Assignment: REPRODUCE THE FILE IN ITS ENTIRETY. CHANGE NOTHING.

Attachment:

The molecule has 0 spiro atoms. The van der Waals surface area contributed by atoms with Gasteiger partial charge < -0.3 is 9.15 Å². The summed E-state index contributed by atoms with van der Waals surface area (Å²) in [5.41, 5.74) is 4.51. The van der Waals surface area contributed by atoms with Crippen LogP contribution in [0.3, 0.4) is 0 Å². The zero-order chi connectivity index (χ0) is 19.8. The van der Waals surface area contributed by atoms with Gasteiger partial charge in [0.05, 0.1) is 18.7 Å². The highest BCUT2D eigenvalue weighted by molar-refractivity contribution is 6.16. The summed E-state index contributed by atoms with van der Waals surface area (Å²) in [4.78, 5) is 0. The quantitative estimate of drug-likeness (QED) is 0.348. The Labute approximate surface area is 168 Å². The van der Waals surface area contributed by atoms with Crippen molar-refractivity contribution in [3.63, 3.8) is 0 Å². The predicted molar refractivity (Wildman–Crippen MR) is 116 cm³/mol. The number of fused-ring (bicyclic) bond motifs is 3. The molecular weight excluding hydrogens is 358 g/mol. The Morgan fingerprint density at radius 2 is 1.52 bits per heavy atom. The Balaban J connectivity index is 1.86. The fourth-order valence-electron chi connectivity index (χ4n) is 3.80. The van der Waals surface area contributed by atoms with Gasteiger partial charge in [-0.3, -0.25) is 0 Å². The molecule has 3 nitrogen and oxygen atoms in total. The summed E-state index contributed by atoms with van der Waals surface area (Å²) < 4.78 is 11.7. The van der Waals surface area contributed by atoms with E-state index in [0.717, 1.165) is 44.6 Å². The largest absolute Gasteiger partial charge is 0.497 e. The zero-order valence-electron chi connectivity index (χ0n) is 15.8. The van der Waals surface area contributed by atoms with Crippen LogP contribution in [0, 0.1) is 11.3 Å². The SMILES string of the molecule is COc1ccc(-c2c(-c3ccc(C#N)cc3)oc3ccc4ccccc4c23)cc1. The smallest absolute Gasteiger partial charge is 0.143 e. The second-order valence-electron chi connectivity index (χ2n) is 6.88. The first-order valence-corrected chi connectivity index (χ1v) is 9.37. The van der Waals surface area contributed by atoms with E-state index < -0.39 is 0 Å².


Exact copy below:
The molecule has 0 spiro atoms. The van der Waals surface area contributed by atoms with Gasteiger partial charge < -0.3 is 9.15 Å². The summed E-state index contributed by atoms with van der Waals surface area (Å²) in [5.41, 5.74) is 4.51. The van der Waals surface area contributed by atoms with Crippen LogP contribution in [0.3, 0.4) is 0 Å². The zero-order chi connectivity index (χ0) is 19.8. The van der Waals surface area contributed by atoms with Gasteiger partial charge in [0.05, 0.1) is 18.7 Å². The highest BCUT2D eigenvalue weighted by molar-refractivity contribution is 6.16. The summed E-state index contributed by atoms with van der Waals surface area (Å²) in [4.78, 5) is 0. The quantitative estimate of drug-likeness (QED) is 0.348. The Labute approximate surface area is 168 Å². The van der Waals surface area contributed by atoms with Crippen molar-refractivity contribution in [3.63, 3.8) is 0 Å². The predicted molar refractivity (Wildman–Crippen MR) is 116 cm³/mol. The number of fused-ring (bicyclic) bond motifs is 3. The molecular weight excluding hydrogens is 358 g/mol. The Morgan fingerprint density at radius 2 is 1.52 bits per heavy atom. The Balaban J connectivity index is 1.86. The fourth-order valence-electron chi connectivity index (χ4n) is 3.80. The van der Waals surface area contributed by atoms with Gasteiger partial charge in [-0.3, -0.25) is 0 Å². The molecule has 3 nitrogen and oxygen atoms in total. The summed E-state index contributed by atoms with van der Waals surface area (Å²) < 4.78 is 11.7. The van der Waals surface area contributed by atoms with E-state index in [0.717, 1.165) is 44.6 Å². The largest absolute Gasteiger partial charge is 0.497 e. The zero-order valence-electron chi connectivity index (χ0n) is 15.8. The van der Waals surface area contributed by atoms with Crippen LogP contribution in [0, 0.1) is 11.3 Å². The SMILES string of the molecule is COc1ccc(-c2c(-c3ccc(C#N)cc3)oc3ccc4ccccc4c23)cc1. The smallest absolute Gasteiger partial charge is 0.143 e. The second-order valence-electron chi connectivity index (χ2n) is 6.88. The first-order valence-corrected chi connectivity index (χ1v) is 9.37. The van der Waals surface area contributed by atoms with E-state index < -0.39 is 0 Å².